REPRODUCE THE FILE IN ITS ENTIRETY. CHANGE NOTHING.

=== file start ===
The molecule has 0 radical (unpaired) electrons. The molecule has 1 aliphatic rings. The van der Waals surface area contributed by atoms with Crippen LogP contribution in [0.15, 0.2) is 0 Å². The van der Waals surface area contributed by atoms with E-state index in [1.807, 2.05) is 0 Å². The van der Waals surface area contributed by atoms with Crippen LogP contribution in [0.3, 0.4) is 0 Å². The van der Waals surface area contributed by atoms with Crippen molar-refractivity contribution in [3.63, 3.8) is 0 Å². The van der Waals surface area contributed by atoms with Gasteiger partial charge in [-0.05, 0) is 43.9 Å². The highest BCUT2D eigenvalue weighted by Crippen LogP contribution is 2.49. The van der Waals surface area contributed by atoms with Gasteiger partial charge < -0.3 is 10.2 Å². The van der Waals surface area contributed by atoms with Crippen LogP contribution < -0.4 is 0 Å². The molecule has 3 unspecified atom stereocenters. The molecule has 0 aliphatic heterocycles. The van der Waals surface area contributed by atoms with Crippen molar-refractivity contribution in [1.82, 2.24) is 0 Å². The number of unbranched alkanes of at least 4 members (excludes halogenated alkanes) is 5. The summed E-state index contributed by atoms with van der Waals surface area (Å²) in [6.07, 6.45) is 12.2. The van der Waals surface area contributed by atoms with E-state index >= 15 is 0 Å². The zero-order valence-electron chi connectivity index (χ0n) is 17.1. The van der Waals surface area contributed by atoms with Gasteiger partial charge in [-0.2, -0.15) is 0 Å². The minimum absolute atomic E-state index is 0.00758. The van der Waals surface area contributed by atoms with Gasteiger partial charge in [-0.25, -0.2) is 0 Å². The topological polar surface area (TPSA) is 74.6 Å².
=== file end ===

The molecule has 0 radical (unpaired) electrons. The molecule has 1 aliphatic rings. The van der Waals surface area contributed by atoms with Crippen LogP contribution in [0.15, 0.2) is 0 Å². The van der Waals surface area contributed by atoms with E-state index in [1.807, 2.05) is 0 Å². The van der Waals surface area contributed by atoms with Crippen LogP contribution in [0.3, 0.4) is 0 Å². The van der Waals surface area contributed by atoms with Crippen molar-refractivity contribution in [3.63, 3.8) is 0 Å². The van der Waals surface area contributed by atoms with Gasteiger partial charge in [-0.05, 0) is 43.9 Å². The highest BCUT2D eigenvalue weighted by Crippen LogP contribution is 2.49. The van der Waals surface area contributed by atoms with Gasteiger partial charge < -0.3 is 10.2 Å². The van der Waals surface area contributed by atoms with Crippen LogP contribution < -0.4 is 0 Å². The molecule has 3 unspecified atom stereocenters. The molecule has 0 aliphatic heterocycles. The van der Waals surface area contributed by atoms with Crippen molar-refractivity contribution in [1.82, 2.24) is 0 Å². The number of unbranched alkanes of at least 4 members (excludes halogenated alkanes) is 5. The summed E-state index contributed by atoms with van der Waals surface area (Å²) in [6.07, 6.45) is 12.2. The van der Waals surface area contributed by atoms with E-state index >= 15 is 0 Å². The zero-order valence-electron chi connectivity index (χ0n) is 17.1. The van der Waals surface area contributed by atoms with Gasteiger partial charge in [-0.2, -0.15) is 0 Å². The minimum absolute atomic E-state index is 0.00758. The van der Waals surface area contributed by atoms with Gasteiger partial charge in [-0.25, -0.2) is 0 Å². The topological polar surface area (TPSA) is 74.6 Å².